The Supply of Regional Integration in Developing Regions

Because the demand for regional integration in developing regions results mainly from the extra-regional effects of regional integration on the global market, the likelihood of cooperation and the supply of regional integration depend on the reactions of extra-regional actors. On the one hand, extra-regional actors may systematically reward regional integration with increasing investment inflows and preferential market access. In such cases, all regional member states profit in absolute terms from regional integration even if these gains may be distributed unevenly across the respective regions. Consequently, the member states play battles of the sexes with each other. They may negotiate the distribution of gains from regional integration, but they all have a general interest in regional cooperation, so that cooperation is likely to take place. Regional institutions may help to achieve cooperation, but they are not mandatory because package deals and issue linkages make negotiated solutions possible as well. Thus, Hypothesis 1 about regional cooperation in developing regions can be formulated as such:

Hypothesis 1: As long as regional integration is systematically rewarded by extra-regional actors, the member states ofdeveloping regions cooperate within battles of the sexes.

On the other hand, extra-regional actors may not reward regional cooperation nor punish regional defection systematically. For example, some regional member states may receive disproportionately high shares of extra-regional investments because of their huge market size. Alternatively, some member states may be able to sign bilateral trade agreements with extra-regional partners that grant them privileged access to important extra-regional markets. The more integration proceeds, the more likely it is that such privileges will be in conflict with regional cooperation, because integration necessarily reduces the differences between the regional member states. For example, investment inflows may be redirected to regional neighbour states, or bilateral trade agreements may have to be abolished when customs unions require the harmonisation of external trade regimes.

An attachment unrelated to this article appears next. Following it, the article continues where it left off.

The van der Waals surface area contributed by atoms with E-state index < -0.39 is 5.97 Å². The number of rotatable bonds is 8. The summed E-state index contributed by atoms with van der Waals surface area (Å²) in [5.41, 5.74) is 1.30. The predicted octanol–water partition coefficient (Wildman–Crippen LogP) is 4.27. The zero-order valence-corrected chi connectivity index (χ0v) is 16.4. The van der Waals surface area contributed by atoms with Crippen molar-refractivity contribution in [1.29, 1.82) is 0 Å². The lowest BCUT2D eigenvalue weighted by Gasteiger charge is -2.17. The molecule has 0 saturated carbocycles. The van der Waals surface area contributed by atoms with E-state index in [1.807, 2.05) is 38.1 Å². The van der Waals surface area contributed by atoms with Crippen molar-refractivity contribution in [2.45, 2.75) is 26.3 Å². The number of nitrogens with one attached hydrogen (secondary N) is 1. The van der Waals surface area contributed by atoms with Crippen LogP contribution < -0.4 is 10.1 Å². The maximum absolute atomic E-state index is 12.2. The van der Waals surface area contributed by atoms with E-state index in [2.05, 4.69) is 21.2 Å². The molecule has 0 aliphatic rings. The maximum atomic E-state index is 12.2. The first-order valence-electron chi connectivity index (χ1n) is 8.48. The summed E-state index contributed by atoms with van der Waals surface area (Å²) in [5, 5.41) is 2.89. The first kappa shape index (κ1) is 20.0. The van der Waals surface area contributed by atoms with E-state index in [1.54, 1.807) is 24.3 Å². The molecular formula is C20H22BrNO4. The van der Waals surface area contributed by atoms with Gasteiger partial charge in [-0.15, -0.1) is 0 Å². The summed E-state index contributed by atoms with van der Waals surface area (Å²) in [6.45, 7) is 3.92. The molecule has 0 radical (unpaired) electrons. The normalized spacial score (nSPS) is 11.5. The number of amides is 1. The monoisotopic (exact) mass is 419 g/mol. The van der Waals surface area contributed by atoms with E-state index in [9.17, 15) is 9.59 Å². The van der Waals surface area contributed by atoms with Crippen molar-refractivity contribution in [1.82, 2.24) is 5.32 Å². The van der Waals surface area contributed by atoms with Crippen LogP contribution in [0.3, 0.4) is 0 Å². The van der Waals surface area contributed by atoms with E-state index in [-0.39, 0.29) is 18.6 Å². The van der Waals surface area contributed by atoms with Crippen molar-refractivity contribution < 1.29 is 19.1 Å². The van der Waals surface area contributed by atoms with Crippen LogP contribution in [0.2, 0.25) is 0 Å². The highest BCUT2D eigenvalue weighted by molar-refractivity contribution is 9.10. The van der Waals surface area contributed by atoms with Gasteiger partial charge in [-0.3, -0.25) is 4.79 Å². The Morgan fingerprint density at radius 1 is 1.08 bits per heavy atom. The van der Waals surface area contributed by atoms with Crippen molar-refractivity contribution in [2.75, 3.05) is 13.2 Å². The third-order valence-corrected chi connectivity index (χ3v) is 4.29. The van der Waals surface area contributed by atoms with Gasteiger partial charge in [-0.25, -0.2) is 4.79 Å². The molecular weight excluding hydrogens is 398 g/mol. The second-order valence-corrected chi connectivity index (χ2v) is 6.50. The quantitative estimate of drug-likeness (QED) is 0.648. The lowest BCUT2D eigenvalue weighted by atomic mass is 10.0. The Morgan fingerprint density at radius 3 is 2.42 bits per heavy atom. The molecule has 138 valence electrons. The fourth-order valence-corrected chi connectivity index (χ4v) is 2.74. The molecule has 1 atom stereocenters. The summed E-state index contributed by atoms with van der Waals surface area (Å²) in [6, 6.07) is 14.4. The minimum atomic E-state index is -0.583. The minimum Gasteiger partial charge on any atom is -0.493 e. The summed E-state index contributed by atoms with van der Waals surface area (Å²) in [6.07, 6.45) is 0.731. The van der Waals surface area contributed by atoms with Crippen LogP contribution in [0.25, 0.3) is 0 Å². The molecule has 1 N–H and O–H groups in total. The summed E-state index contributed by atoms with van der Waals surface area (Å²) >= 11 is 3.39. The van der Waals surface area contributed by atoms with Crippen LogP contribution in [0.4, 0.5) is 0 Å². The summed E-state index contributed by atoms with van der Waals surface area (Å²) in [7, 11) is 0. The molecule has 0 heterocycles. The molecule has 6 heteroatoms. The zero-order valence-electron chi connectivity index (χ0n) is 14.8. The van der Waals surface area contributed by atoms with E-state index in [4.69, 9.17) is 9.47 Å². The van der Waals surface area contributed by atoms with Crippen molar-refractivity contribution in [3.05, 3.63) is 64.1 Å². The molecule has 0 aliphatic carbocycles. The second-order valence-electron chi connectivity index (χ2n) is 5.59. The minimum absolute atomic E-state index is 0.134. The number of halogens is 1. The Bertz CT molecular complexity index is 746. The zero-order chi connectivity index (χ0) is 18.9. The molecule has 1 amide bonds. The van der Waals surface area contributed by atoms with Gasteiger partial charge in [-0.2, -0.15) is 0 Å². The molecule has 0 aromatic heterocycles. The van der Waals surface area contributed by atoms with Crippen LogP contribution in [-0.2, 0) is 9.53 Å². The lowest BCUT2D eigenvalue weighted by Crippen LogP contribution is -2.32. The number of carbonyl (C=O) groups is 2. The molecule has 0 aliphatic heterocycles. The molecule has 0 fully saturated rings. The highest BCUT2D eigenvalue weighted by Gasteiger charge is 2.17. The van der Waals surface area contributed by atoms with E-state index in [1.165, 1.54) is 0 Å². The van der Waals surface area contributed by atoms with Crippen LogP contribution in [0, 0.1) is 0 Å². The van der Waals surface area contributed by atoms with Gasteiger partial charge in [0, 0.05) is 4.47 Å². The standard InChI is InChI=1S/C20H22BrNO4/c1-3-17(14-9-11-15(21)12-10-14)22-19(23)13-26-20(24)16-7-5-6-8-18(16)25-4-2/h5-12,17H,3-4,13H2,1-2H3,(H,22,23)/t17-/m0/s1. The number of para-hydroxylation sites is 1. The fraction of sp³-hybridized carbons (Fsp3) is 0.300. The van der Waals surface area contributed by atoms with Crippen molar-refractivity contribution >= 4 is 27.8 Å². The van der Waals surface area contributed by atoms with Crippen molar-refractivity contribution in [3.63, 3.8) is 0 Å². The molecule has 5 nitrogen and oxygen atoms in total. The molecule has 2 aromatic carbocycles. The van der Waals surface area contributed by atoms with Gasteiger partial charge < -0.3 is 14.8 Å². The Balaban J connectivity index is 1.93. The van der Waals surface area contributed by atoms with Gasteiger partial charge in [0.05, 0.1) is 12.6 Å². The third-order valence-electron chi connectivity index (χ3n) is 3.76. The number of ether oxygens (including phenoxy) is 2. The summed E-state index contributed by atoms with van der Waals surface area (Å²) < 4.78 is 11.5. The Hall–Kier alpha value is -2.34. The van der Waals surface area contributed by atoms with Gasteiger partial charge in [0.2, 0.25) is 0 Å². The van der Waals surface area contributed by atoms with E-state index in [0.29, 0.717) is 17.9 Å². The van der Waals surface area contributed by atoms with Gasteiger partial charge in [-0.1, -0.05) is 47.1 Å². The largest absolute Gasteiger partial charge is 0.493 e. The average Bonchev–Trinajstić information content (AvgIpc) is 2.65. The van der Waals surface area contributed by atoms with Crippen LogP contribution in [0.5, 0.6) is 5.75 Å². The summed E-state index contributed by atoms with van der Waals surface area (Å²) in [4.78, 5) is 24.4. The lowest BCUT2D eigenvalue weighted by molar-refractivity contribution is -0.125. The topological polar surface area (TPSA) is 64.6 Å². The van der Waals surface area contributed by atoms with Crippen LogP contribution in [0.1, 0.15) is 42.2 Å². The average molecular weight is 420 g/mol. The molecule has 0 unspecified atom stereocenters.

As soon as such losses of extra-regional privileges exceed member states’ gains from regional cooperation, these member states necessarily defect from regional integration and become regional Rambos.

The probability of Rambo situations increases with growing asymmetries in market size between the member states of regional organisations because member states with large markets profit less from regional integration and are more likely to gain extra-regional privileges than smaller member states. The most asymmetric situation within regional organisations exists when regions are dominated by only one regional power,2 and the other member states are economically relatively unimportant. The large domestic markets of regional powers already provide possibilities for exploiting comparative cost advantages and economies of scale, and the smaller markets of neighbouring countries do not add much to this situation. Thus, whereas the smaller states need the regional powers in order to escape economic marginalisation, the regional powers themselves do not gain much in economic terms. In addition, regional powers are probably able to attract disproportionately high shares of investments and to achieve better market access to other world regions than their smaller neighbours because they represent the most attractive markets in their respective regions. When regional integration endangers such privileges, the regional powers face the risks of losing investment and trade flows to their smaller neighbours, and consequently, the regional powers become regional Rambos with a dominant strategy of defection in order to protect their extra-regional privileges. As a result, Hypothesis 2 about regional defection can be formulated as such:

Hypothesis 2: As soon as regional integration is at odds with important extraregional privileges, the regional powers of developing regions become regional

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